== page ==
Your trading plan is your gateway to having the trader’s edge. This is what helps you as a trader in stacking probability in your favour. It’s important to spend time on building a system that will allow you to do just that.
Your plan holds your trading strategy which helps you to find high-probability trades. It will dictate when to place trades, when to exit, and your trading risk management. If your strategy is solid, then you should take advantage.
Here’s an idea of what you DON’T know if you’re not using a trading plan:
A measurable understanding of what you want to achieve
A way of knowing if you’re on track
Consistent trading decisions
Detailed performance metrics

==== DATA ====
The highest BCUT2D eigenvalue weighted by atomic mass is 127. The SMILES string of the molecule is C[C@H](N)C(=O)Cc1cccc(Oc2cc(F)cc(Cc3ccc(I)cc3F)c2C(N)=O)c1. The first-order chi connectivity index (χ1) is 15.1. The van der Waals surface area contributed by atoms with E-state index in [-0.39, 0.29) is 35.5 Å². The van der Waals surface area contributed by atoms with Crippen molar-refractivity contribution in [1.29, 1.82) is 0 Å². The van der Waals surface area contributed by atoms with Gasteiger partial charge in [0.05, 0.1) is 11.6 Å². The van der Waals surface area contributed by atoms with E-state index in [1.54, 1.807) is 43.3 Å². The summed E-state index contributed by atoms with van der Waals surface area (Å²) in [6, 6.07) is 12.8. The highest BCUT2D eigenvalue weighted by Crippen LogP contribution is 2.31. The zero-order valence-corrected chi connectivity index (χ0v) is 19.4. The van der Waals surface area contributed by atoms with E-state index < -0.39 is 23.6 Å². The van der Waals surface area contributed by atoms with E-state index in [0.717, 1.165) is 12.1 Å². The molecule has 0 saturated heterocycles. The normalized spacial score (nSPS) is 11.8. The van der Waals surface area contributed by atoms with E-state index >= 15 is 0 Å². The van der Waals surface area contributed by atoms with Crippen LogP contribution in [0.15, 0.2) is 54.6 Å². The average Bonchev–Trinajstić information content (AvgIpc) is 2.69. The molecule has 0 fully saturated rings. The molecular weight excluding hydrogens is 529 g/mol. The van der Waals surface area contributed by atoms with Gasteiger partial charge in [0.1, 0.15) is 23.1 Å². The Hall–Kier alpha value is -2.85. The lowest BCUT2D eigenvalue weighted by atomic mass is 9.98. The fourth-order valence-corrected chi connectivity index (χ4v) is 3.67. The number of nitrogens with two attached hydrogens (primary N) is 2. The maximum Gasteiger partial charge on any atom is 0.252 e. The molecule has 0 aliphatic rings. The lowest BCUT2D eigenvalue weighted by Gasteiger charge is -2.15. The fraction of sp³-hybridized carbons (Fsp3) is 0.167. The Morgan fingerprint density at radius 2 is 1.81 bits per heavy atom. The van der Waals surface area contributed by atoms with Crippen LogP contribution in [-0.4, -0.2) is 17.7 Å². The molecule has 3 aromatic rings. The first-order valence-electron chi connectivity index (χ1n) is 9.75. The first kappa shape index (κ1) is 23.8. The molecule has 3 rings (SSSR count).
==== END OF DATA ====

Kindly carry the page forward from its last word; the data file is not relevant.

How to keep yourself accountable
What is working and what isn’t
How to Create a Trading Plan
Creating a trading plan can be a daunting task, but with the right approach, it can be an effective way to manage your trading. Here are 11 steps to creating a successful trading plan:
How to Create a Trading Plan:
Define your goals
Understanding risk tolerance
1. Define Your Goals
What do you want to achieve with your trading? Are you looking to maximize profits, reduce risk, or both? Once you know what you’re after, it’s easier to create a plan that targets those objectives.
How much profit will you seek when starting out? How and when does that number increase? What will your starting balance be?
Make sure your goals are measurable, set time frames. Assign how much time you want to put into actively trading. Add milestones for short, medium, and long-term achievements.
2. Understanding Risk Tolerance